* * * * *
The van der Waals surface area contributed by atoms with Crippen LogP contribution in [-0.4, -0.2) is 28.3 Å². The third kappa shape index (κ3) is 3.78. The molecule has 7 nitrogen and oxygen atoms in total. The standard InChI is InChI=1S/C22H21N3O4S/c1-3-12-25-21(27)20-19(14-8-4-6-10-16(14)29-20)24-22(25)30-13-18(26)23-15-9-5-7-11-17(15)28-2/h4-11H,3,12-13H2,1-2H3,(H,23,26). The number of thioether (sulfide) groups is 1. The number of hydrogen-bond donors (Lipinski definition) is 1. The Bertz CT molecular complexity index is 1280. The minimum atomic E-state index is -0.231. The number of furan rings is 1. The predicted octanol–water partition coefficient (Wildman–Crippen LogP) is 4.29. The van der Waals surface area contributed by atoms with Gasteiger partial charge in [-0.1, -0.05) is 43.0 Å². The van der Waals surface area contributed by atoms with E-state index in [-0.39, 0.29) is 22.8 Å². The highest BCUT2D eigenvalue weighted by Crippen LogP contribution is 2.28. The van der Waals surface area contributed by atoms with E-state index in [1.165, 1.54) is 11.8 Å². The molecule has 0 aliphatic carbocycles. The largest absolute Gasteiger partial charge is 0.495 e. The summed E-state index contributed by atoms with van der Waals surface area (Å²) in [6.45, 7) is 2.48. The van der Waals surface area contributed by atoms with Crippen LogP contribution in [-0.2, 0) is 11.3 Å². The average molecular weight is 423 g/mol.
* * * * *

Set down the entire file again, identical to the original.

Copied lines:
The van der Waals surface area contributed by atoms with Crippen LogP contribution in [-0.4, -0.2) is 28.3 Å². The third kappa shape index (κ3) is 3.78. The molecule has 7 nitrogen and oxygen atoms in total. The standard InChI is InChI=1S/C22H21N3O4S/c1-3-12-25-21(27)20-19(14-8-4-6-10-16(14)29-20)24-22(25)30-13-18(26)23-15-9-5-7-11-17(15)28-2/h4-11H,3,12-13H2,1-2H3,(H,23,26). The number of thioether (sulfide) groups is 1. The number of hydrogen-bond donors (Lipinski definition) is 1. The Bertz CT molecular complexity index is 1280. The minimum atomic E-state index is -0.231. The number of furan rings is 1. The predicted octanol–water partition coefficient (Wildman–Crippen LogP) is 4.29. The van der Waals surface area contributed by atoms with Gasteiger partial charge in [-0.1, -0.05) is 43.0 Å². The van der Waals surface area contributed by atoms with E-state index in [-0.39, 0.29) is 22.8 Å². The highest BCUT2D eigenvalue weighted by Crippen LogP contribution is 2.28. The van der Waals surface area contributed by atoms with E-state index in [1.165, 1.54) is 11.8 Å². The molecule has 0 aliphatic carbocycles. The largest absolute Gasteiger partial charge is 0.495 e. The summed E-state index contributed by atoms with van der Waals surface area (Å²) in [6.45, 7) is 2.48. The van der Waals surface area contributed by atoms with Crippen LogP contribution in [-0.2, 0) is 11.3 Å². The average molecular weight is 423 g/mol.